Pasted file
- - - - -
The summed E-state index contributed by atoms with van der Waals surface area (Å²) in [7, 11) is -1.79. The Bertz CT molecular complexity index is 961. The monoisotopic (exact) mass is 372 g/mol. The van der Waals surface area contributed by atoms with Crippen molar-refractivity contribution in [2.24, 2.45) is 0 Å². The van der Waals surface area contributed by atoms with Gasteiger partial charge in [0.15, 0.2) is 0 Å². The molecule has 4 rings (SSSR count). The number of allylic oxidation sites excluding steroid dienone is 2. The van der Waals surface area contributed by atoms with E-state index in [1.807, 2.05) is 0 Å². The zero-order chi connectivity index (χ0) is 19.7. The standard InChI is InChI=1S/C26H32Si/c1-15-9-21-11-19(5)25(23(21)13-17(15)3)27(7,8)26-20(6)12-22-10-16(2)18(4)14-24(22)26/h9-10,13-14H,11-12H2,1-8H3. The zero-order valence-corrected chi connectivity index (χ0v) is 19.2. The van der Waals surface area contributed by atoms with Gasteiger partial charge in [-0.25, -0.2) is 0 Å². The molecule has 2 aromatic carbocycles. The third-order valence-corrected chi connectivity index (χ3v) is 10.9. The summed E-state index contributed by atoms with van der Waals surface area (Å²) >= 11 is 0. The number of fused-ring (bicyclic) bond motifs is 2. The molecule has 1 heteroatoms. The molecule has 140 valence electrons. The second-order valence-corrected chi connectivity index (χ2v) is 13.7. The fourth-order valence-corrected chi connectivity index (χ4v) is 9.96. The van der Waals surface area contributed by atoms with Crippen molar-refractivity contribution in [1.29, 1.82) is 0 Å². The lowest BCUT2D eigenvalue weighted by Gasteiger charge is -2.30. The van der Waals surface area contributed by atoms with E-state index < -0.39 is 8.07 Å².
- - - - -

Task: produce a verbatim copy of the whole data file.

The summed E-state index contributed by atoms with van der Waals surface area (Å²) in [7, 11) is -1.79. The Bertz CT molecular complexity index is 961. The monoisotopic (exact) mass is 372 g/mol. The van der Waals surface area contributed by atoms with Crippen molar-refractivity contribution in [2.24, 2.45) is 0 Å². The van der Waals surface area contributed by atoms with Gasteiger partial charge in [0.15, 0.2) is 0 Å². The molecule has 4 rings (SSSR count). The number of allylic oxidation sites excluding steroid dienone is 2. The van der Waals surface area contributed by atoms with E-state index in [1.807, 2.05) is 0 Å². The zero-order chi connectivity index (χ0) is 19.7. The standard InChI is InChI=1S/C26H32Si/c1-15-9-21-11-19(5)25(23(21)13-17(15)3)27(7,8)26-20(6)12-22-10-16(2)18(4)14-24(22)26/h9-10,13-14H,11-12H2,1-8H3. The zero-order valence-corrected chi connectivity index (χ0v) is 19.2. The van der Waals surface area contributed by atoms with Gasteiger partial charge in [-0.25, -0.2) is 0 Å². The molecule has 2 aromatic carbocycles. The third-order valence-corrected chi connectivity index (χ3v) is 10.9. The summed E-state index contributed by atoms with van der Waals surface area (Å²) >= 11 is 0. The number of fused-ring (bicyclic) bond motifs is 2. The molecule has 1 heteroatoms. The molecule has 140 valence electrons. The second-order valence-corrected chi connectivity index (χ2v) is 13.7. The fourth-order valence-corrected chi connectivity index (χ4v) is 9.96. The van der Waals surface area contributed by atoms with Crippen molar-refractivity contribution in [1.29, 1.82) is 0 Å². The lowest BCUT2D eigenvalue weighted by Gasteiger charge is -2.30. The van der Waals surface area contributed by atoms with E-state index < -0.39 is 8.07 Å².